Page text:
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Abstract: SA-PO597

A Case of Hepatic Encephalopathy During Hemodialysis

Session Information

Category: Dialysis

  • 801 Dialysis: Hemodialysis and Frequent Dialysis

Authors

  • Arman, Farid, Columbia University Irving Medical Center, New York, New York, United States
  • Mogrovejo Pintado, Pedro David, Columbia University Irving Medical Center, New York, New York, United States
  • Chang, Mariana Andrea, Columbia University Irving Medical Center, New York, New York, United States
  • Radhakrishnan, Jai, Columbia University Irving Medical Center, New York, New York, United States
  • Nestor, Jordan Gabriela, Columbia University Irving Medical Center, New York, New York, United States
Introduction

Hepatic encephalopathy (HE) is a serious neurological complication of portal hypertension (PH). A variety of dialysis-related factors can increase the risk of HE.

Case Description

A 50-year-old male with a history of nodular regenerative hyperplasia complicated by PH and recurrent ascites despite transjugular intrahepatic portosystemic shunt (TIPS) and kidney failure on hemodialysis (HD), hospitalized 2 times in 2 months for recurrent episodes of altered mental status (AMS) during HD sessions. The etiology of the AMS was suspected to be due to HE after an acute episode of confusion was witnessed during an inpatient HD treatment. Subsequent evaluation during this witnessed episode suggested worsening alkalosis during the course of his treatment (Table 1). Therefore, in subsequent HD treatments, his prescription was modified to lower blood flow rates and use of a lower bicarbonate (HCO3) bath (25 instead of 35). During the following 3 inpatient sessions, there were no more episodes of AMS. He subsequently underwent a TIPS revision which led to a complete resolution of his recurrent episodes of AMS.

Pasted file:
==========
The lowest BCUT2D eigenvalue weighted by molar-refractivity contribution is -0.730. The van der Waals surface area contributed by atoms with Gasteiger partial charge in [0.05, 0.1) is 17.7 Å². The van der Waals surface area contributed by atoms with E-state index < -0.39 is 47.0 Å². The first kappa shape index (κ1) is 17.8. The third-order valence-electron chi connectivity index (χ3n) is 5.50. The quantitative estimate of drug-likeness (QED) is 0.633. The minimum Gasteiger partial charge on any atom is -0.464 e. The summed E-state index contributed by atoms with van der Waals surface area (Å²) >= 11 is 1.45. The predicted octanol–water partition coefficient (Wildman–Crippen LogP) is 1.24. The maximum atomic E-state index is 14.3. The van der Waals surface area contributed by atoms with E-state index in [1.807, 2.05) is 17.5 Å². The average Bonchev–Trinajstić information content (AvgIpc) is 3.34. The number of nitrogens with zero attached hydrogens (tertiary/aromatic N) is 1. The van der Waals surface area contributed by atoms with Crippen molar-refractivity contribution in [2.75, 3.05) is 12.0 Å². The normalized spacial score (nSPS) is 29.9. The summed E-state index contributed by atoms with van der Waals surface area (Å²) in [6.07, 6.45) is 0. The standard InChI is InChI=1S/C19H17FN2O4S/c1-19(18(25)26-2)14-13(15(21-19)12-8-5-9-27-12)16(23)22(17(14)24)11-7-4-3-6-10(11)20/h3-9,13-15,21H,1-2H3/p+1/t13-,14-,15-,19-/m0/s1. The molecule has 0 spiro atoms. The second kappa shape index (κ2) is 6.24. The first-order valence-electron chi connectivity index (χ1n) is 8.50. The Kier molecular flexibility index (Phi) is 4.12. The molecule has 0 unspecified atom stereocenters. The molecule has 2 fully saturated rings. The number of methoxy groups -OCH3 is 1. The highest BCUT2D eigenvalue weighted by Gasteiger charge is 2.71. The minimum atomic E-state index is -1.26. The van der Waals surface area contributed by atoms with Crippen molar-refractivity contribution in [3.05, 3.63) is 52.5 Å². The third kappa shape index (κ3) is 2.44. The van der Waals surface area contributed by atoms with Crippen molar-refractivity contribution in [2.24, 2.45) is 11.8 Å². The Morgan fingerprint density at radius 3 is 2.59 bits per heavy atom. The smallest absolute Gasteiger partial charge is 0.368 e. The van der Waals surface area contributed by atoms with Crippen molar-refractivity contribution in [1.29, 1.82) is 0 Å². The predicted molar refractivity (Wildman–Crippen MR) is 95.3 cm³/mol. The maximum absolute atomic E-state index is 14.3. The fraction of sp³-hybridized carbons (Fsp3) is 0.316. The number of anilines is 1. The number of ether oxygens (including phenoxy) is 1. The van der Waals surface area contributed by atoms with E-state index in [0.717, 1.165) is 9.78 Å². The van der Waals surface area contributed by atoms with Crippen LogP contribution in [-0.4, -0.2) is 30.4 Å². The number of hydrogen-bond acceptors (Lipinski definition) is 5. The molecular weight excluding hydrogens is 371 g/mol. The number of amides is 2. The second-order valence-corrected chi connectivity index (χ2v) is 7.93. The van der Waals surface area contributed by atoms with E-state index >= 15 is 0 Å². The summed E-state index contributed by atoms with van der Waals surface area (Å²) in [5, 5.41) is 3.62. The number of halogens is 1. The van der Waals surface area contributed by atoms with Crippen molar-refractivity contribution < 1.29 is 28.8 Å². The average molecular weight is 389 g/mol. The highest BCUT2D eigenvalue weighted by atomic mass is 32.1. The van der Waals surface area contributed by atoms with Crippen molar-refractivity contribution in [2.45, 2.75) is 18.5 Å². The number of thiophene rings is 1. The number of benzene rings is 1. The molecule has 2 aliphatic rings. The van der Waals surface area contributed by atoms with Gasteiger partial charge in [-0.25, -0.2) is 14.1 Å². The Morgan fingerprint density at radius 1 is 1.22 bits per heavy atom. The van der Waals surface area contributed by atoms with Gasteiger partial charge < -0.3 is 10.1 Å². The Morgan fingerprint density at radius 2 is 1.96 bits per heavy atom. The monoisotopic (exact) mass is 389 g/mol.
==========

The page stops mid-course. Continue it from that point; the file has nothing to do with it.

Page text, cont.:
Discussion

Ammonia exists in the blood as NH3 and NH4+, but only NH3 can cross the blood brain barrier (BBB). Respiratory and metabolic alkalosis favors the production of NH3, and its CSF concentration can increase 2-3 fold. As a result, we suspect that in patients with PH who have undergone TIPS, HD can augment their risk of HE. Moreover, intradialytic hypotension (IDH) can lead to increased portosystemic shunting and increased ammonia levels.
In this individual, the recurrent episodes of AMS occurring exclusively during HD sessions can plausibly be explained by a presumed increase in NH3 levels crossing the BBB and precipitating HE. The use of a lower HCO3 bath (25), and prevention of IDH, successfully temporized the patient while he awaited revision of his TIPS procedure.

 On admissionDuring AMS episodePost HD session with HCO3:25 bath
Na139141140
K4.73.24.2
Cl10297100
Carbone Dioxide172821
BUN481735
Creatinine5.983.14.91
pH7.67.65 
PCO22227